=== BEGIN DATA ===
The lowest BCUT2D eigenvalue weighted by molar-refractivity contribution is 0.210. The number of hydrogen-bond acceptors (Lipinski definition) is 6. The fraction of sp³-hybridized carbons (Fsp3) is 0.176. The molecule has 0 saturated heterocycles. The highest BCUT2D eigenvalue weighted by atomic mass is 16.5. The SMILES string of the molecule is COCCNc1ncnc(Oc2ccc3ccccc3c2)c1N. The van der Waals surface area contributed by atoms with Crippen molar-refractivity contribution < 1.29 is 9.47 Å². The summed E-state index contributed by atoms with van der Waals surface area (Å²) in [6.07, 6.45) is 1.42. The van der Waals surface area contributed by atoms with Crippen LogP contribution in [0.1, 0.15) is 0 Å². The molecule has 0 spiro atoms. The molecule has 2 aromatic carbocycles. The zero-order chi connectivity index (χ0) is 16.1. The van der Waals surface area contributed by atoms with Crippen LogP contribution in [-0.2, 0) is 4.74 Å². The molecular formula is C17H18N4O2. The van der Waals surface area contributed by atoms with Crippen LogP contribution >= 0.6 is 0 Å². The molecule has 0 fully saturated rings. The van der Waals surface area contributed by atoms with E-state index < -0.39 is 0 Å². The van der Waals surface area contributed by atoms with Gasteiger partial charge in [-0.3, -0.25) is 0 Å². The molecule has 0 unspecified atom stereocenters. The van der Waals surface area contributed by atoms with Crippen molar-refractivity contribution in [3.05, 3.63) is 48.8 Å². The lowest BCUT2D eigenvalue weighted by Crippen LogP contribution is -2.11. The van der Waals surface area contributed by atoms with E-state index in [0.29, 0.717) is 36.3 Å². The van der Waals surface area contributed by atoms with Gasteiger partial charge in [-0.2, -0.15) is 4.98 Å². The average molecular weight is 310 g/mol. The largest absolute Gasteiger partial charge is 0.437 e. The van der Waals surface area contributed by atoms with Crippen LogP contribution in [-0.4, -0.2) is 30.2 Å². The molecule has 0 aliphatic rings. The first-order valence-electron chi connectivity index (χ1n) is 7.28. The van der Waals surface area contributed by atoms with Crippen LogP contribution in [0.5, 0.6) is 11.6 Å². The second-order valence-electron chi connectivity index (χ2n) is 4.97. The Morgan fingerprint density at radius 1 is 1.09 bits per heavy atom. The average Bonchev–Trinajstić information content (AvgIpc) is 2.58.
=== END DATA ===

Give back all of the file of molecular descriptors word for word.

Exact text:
The lowest BCUT2D eigenvalue weighted by molar-refractivity contribution is 0.210. The number of hydrogen-bond acceptors (Lipinski definition) is 6. The fraction of sp³-hybridized carbons (Fsp3) is 0.176. The molecule has 0 saturated heterocycles. The highest BCUT2D eigenvalue weighted by atomic mass is 16.5. The SMILES string of the molecule is COCCNc1ncnc(Oc2ccc3ccccc3c2)c1N. The van der Waals surface area contributed by atoms with Crippen molar-refractivity contribution < 1.29 is 9.47 Å². The summed E-state index contributed by atoms with van der Waals surface area (Å²) in [6.07, 6.45) is 1.42. The van der Waals surface area contributed by atoms with Crippen LogP contribution in [0.1, 0.15) is 0 Å². The molecule has 0 spiro atoms. The molecule has 2 aromatic carbocycles. The zero-order chi connectivity index (χ0) is 16.1. The van der Waals surface area contributed by atoms with Crippen LogP contribution in [-0.2, 0) is 4.74 Å². The molecular formula is C17H18N4O2. The van der Waals surface area contributed by atoms with Crippen LogP contribution >= 0.6 is 0 Å². The molecule has 0 fully saturated rings. The van der Waals surface area contributed by atoms with E-state index < -0.39 is 0 Å². The van der Waals surface area contributed by atoms with Gasteiger partial charge in [-0.3, -0.25) is 0 Å². The molecule has 0 unspecified atom stereocenters. The van der Waals surface area contributed by atoms with Crippen molar-refractivity contribution in [3.05, 3.63) is 48.8 Å². The lowest BCUT2D eigenvalue weighted by Crippen LogP contribution is -2.11. The van der Waals surface area contributed by atoms with E-state index in [0.29, 0.717) is 36.3 Å². The van der Waals surface area contributed by atoms with Gasteiger partial charge in [-0.2, -0.15) is 4.98 Å². The average molecular weight is 310 g/mol. The largest absolute Gasteiger partial charge is 0.437 e. The van der Waals surface area contributed by atoms with Crippen LogP contribution in [-0.4, -0.2) is 30.2 Å². The molecule has 0 aliphatic rings. The first-order valence-electron chi connectivity index (χ1n) is 7.28. The van der Waals surface area contributed by atoms with Crippen LogP contribution in [0.5, 0.6) is 11.6 Å². The second-order valence-electron chi connectivity index (χ2n) is 4.97. The Morgan fingerprint density at radius 1 is 1.09 bits per heavy atom. The average Bonchev–Trinajstić information content (AvgIpc) is 2.58.